Belur Chennakeshava Temple

Lord Garuda, the sacred steed of Vishnu, greets devotees at the portals of the temple.

Belur Chennakeshava Temple

Note the intricate carving of the sculpture of Garuda, and its harmony with the temple in the background.

Belur Chennakeshava Temple

The main temple consists of three bottom friezes. The lower frieze depicts charging elephants, which symbolize strength and stability. The middle frieze depicts lions, which symbolize courage and valor. The upper frieze depicts horses, which symbolize speed. No two elephants, lions and horses are alike.

Belur Chennakeshava Temple

A priest in the temple precincts. Belur is among the few Hoysala temples where regular worship services are held.

Belur Chennakeshava Temple

Darpana Sundari (lady with mirror) is one of the main attractions in the temple. The intricate carvings include the mirror frame, the tendrils around the lady, and her jewelry. A maid on her right is feeding grapes to a pet monkey.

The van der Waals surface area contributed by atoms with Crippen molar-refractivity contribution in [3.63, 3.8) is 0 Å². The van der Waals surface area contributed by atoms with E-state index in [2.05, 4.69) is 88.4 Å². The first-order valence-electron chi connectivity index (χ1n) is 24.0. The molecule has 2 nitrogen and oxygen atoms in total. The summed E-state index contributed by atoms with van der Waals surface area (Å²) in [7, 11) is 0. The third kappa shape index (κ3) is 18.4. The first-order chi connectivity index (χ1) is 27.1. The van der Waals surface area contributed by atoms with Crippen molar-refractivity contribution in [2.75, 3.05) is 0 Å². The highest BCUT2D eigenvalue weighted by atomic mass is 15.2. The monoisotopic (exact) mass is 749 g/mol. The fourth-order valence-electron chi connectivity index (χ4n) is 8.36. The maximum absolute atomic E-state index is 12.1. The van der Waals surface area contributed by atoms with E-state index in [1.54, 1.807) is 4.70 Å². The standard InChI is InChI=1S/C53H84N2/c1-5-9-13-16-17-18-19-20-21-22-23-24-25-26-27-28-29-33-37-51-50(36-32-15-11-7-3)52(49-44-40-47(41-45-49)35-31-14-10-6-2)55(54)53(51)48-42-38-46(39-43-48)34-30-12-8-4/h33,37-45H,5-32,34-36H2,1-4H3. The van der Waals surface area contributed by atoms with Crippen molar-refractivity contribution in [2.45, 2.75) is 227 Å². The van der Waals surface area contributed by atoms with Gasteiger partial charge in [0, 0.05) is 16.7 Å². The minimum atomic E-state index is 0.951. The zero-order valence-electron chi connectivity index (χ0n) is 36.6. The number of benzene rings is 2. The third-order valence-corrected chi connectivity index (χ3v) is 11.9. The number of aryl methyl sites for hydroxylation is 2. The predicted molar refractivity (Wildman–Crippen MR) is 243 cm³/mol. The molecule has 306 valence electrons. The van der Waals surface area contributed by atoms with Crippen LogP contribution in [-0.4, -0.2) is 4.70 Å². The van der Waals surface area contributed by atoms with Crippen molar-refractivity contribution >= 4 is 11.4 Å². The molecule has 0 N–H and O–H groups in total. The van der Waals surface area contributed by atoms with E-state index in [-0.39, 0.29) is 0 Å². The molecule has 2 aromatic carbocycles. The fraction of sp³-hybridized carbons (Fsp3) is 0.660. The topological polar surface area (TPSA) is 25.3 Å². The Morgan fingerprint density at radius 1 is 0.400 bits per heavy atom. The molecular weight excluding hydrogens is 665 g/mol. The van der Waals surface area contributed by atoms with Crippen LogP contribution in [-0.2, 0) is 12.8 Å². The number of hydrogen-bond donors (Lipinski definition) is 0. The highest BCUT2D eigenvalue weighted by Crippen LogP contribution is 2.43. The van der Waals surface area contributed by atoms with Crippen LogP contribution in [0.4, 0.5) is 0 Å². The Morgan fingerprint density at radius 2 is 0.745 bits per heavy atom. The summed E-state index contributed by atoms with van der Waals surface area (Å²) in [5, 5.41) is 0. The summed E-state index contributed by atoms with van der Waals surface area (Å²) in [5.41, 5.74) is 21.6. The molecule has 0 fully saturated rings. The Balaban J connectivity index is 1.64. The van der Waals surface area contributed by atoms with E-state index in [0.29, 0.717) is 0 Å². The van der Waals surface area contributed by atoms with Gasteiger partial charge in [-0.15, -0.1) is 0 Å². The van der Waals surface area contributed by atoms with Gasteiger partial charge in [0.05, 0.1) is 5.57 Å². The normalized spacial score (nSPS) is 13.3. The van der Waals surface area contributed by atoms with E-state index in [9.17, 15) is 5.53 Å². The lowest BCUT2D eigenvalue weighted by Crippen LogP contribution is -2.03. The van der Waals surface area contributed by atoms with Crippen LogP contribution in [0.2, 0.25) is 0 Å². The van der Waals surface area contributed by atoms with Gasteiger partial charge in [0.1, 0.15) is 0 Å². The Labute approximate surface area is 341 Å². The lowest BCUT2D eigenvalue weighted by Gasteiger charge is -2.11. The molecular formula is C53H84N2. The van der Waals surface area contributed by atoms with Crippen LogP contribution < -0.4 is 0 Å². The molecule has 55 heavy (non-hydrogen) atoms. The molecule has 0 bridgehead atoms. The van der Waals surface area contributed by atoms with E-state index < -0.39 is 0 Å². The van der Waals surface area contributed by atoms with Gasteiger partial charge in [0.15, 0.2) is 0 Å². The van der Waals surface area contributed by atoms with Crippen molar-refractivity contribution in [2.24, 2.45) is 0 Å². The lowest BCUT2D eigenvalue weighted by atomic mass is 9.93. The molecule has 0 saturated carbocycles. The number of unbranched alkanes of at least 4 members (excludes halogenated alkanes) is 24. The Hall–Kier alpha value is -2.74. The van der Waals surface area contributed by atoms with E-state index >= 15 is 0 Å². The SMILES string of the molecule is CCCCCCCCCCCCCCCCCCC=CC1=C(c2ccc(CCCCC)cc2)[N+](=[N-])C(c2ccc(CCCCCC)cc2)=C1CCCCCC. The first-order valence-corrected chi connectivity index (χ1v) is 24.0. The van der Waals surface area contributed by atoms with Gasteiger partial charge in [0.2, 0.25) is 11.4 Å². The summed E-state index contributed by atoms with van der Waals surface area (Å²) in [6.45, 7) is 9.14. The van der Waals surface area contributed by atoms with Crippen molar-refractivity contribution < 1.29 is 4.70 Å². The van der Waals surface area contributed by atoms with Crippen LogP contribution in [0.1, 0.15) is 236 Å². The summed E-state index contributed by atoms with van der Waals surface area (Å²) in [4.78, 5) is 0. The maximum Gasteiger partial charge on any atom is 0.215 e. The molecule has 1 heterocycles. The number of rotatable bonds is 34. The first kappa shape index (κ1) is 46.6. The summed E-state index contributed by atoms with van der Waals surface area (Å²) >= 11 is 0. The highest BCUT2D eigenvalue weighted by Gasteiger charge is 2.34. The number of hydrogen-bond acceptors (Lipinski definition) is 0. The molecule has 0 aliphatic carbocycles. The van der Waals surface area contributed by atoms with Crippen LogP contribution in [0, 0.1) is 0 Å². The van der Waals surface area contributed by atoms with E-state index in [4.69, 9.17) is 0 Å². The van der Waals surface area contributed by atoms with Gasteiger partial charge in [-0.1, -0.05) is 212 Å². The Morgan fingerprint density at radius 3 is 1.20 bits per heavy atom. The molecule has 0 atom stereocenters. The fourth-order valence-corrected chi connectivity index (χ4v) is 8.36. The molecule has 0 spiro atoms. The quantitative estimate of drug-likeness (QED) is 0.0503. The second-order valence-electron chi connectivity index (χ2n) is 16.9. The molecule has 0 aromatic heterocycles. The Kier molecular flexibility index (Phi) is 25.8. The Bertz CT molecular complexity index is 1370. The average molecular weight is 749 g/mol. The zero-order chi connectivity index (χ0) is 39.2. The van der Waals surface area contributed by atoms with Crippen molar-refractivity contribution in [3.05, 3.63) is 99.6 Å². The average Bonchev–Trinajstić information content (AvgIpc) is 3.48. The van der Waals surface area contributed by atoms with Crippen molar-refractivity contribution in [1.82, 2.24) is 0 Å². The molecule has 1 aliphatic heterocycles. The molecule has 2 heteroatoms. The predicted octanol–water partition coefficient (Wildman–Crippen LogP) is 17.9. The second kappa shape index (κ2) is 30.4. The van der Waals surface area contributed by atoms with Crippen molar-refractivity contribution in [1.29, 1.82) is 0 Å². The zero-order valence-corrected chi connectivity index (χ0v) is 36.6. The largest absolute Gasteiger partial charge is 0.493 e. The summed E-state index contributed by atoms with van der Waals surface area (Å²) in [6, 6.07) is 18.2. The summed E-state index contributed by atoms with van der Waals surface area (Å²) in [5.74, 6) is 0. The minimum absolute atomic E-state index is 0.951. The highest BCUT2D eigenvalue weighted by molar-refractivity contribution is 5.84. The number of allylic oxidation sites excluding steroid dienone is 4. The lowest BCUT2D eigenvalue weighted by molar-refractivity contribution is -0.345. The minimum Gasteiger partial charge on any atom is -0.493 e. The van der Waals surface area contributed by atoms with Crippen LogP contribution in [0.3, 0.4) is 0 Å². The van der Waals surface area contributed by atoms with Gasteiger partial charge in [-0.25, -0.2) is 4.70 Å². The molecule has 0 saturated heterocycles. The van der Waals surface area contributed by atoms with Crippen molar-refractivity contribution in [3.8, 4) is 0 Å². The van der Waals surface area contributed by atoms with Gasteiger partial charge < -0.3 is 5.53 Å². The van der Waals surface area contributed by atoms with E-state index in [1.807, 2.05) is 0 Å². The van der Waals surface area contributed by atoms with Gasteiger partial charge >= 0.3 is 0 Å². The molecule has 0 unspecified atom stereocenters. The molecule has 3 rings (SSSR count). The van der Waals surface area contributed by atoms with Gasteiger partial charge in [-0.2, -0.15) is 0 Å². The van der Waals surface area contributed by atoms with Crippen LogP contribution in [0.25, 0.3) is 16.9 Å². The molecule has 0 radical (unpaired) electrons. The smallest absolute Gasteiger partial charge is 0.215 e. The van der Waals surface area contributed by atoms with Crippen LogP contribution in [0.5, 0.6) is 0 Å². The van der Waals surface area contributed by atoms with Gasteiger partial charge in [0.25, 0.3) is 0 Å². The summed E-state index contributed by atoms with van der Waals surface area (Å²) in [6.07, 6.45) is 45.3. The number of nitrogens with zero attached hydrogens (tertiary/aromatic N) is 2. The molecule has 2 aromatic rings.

Belur Chennakeshava Temple

Shukhabhashini depicts a woman in conversation with a parrot.

Belur Chennakeshava Temple

The scene is called Gajasura Samhara.Lord Shiva, in one of his furious forms- Gajasura Mardana, is dancing on the head of Gajasura, the elephant demon, and ripping off his skin. Observe the ripped skin above Shiva’s head.

Belur Chennakeshava Temple

In Hindu mythology, Bhasmasura was an asura or demon who was granted the power that anyone whose head he touched with his hand should burn up and immediately turn into ashes (bhasma). The asura was tricked by the god Vishnu’s only female avatar, the enchantress Mohini to turn himself into ashes. The specialty of this sculpture is that a drop of water from the tip of her right hand would fall on the left breast, then on the tip of the left hand and then on the thumb of the left leg. Such was the brilliance of Hoysala architecture.

Belur Chennakeshava Temple

Here, a monkey is teasing the lady by pulling her sari. The lady is trying to shoo the monkey off by holding a tendril in her hand.

Belur Chennakeshava Temple

Tribhangi pose is considered to be humanly impossible in Indian dance forms. Tribhangi consists of three bends in the body; at the neck, waist and knee. The body is oppositely curved at waist and neck which gives it a gentle “S” shape.

Belur Chennakeshava Temple

The Hoysalas carved the sculptures incorporating the finest of details. In this photo, one can see the care taken and effort put to carve the fingernails to perfection. Their talent for detail and ability to match imagination to sculpture were matchless.

Belur Chennakeshava Temple